will be held to coincide with the
                                                                                  Water) was re-elected as the Chair
SCADA national workshops.              Development of the Counter-Terror-         of the group for another two years.
                                       ism Toolkit is underway and engage-        Steve Hancock (Sydney Catchment
Energy IAAG                            ment has commenced with the juris-         Authority) was elected as the new
The Pandemic Influenza Planning        dictions to ascertain their level of in-   Deputy Chair.
Working Group’s workshop was held      terest in the project.
on 12–13 March 2007 in Brisbane.                                                  IT Security EAG
                                       The Guided Self Assessment Work-
                                       ing Group are continuing their work        ITSEAG met in Sydney on 5 March
The EIAAG bulletin was distributed
                                       on implementing the web-based ap-          2007. The group discussed the draft
on 2 April 2007.
                                       proach, with a view to reporting back      version of Principles of Enterprise
No date has been set for the 10th      to NCTC in mid-2007. The website,          Information Security and reviewed
EIAAG meeting.                         once online, will enable owners and        a draft of Managing IT Security in
                                       operators of places of mass gather-        an Outsourcing Arrangement—
Emergency Services IAAG                ing to assess the attractiveness of        Practice Guide for Owners and Op-
                                       their business operation to terrorist      erators of Critical Infrastructure.
The ES-IAAG is continuing to work
                                       attack.
on                                                                                The next meeting will be in June
                                                                                  2007.




                                                                                                             Page 11
CIP NEWSLETTER                                                                          Vol. 4 No. 2 June 2007




Counter-terrorism research funding

The Australian Government is mak-       She said that funding would be, ‘pro-     been committed to more than 40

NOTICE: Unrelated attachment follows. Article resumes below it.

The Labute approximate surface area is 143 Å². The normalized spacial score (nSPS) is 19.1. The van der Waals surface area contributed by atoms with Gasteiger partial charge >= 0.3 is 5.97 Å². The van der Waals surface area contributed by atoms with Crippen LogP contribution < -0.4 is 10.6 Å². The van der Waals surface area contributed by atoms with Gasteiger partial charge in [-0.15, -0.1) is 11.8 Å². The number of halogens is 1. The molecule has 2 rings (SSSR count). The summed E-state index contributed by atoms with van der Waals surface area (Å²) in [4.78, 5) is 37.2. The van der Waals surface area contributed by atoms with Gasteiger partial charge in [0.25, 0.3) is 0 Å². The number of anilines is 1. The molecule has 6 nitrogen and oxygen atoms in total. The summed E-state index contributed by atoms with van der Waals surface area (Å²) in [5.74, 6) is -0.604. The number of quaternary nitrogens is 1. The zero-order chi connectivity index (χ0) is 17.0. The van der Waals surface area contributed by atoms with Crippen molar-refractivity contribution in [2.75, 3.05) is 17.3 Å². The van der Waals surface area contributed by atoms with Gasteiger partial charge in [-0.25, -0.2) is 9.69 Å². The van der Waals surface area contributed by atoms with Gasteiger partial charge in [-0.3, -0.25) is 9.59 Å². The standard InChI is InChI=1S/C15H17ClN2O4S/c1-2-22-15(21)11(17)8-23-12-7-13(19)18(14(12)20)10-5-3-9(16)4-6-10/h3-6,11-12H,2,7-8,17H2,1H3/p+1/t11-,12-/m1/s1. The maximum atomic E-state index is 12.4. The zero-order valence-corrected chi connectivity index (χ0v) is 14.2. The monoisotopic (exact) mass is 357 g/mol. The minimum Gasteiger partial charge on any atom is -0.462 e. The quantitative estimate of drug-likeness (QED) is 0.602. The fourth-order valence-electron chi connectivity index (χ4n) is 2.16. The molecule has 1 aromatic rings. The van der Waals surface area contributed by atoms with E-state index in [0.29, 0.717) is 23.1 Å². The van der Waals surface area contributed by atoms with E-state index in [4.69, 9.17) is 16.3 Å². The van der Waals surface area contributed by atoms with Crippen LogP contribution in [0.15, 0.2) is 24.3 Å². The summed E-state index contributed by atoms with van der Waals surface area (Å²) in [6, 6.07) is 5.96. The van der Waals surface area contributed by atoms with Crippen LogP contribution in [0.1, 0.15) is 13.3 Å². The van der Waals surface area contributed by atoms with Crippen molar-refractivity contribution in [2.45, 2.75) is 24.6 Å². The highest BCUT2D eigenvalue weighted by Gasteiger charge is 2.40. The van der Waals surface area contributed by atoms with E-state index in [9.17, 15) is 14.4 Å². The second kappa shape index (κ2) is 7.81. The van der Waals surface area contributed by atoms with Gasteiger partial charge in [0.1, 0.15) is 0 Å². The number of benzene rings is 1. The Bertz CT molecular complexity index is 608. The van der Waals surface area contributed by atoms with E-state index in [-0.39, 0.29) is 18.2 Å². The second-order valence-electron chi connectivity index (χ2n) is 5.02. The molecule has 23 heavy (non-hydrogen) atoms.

ing millions of dollars in research     vided on a co-investment basis and        projects.
funding available under the Research    priority given to projects that satisfy
Support for Counter-Terrorism Pro-      the needs of multiple counter-terror-     The projects to have received fund-
gramme, which is administered by        ism agencies’.                            ing include:
the National Security Science and
Technology (NSST) Unit of the De-       Proposals will be accepted from           • investigation of counter-measures
partment of the Prime Minister and      Australian private companies and            for contamination of urban water
Cabinet.                                organisations such as universities,         supplies
                                        cooperative research centres and          • improved detection of traces of
The closing date for receipt of fund-   Commonwealth scientific agencies            explosive materials, and
ing proposals is 27 July 2007.          such as CSIRO, ANSTO and DSTO.
                                        It is also possible for organisations     • intelligence CCTV for proactive
A spokesperson for NSST said the        to group together as a team and bid         security.
Programme provides money for re-        for funding.
                                                                           Information and proposal guidelines
search projects assessed as having ‘a
                                                                           for funding are available from
high potential of addressing priority   Since the Programme was introduced
                                                                           www.pmc.gov.au/nsst.
capability gaps’.                       in 2004, more than $7 million has